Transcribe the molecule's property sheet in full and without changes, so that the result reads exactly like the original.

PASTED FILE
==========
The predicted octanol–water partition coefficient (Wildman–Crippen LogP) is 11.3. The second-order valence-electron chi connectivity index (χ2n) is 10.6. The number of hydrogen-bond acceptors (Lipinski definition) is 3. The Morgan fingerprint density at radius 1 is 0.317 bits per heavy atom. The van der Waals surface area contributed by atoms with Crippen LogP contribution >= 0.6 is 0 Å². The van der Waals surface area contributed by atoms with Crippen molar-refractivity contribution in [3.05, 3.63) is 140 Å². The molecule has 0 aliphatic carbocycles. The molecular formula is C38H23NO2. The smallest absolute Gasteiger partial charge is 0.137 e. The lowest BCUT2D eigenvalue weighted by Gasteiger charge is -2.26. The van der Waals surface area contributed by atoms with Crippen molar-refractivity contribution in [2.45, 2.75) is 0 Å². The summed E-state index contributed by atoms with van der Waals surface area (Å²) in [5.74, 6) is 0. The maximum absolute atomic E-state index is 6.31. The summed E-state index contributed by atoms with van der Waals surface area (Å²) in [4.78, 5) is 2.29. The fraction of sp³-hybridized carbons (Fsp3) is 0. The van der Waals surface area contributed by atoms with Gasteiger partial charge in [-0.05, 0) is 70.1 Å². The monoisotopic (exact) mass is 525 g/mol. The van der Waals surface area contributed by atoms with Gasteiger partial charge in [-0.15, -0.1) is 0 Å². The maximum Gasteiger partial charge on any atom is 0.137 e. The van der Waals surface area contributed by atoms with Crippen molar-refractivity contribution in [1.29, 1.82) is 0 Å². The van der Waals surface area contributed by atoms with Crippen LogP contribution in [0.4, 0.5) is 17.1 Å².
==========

The predicted octanol–water partition coefficient (Wildman–Crippen LogP) is 11.3. The second-order valence-electron chi connectivity index (χ2n) is 10.6. The number of hydrogen-bond acceptors (Lipinski definition) is 3. The Morgan fingerprint density at radius 1 is 0.317 bits per heavy atom. The van der Waals surface area contributed by atoms with Crippen LogP contribution >= 0.6 is 0 Å². The van der Waals surface area contributed by atoms with Crippen molar-refractivity contribution in [3.05, 3.63) is 140 Å². The molecule has 0 aliphatic carbocycles. The molecular formula is C38H23NO2. The smallest absolute Gasteiger partial charge is 0.137 e. The lowest BCUT2D eigenvalue weighted by Gasteiger charge is -2.26. The van der Waals surface area contributed by atoms with Crippen molar-refractivity contribution in [2.45, 2.75) is 0 Å². The summed E-state index contributed by atoms with van der Waals surface area (Å²) in [5.74, 6) is 0. The maximum absolute atomic E-state index is 6.31. The summed E-state index contributed by atoms with van der Waals surface area (Å²) in [4.78, 5) is 2.29. The fraction of sp³-hybridized carbons (Fsp3) is 0. The van der Waals surface area contributed by atoms with Gasteiger partial charge in [-0.05, 0) is 70.1 Å². The monoisotopic (exact) mass is 525 g/mol. The van der Waals surface area contributed by atoms with Gasteiger partial charge in [-0.15, -0.1) is 0 Å². The maximum Gasteiger partial charge on any atom is 0.137 e. The van der Waals surface area contributed by atoms with Crippen molar-refractivity contribution in [1.29, 1.82) is 0 Å². The van der Waals surface area contributed by atoms with Crippen LogP contribution in [0.4, 0.5) is 17.1 Å².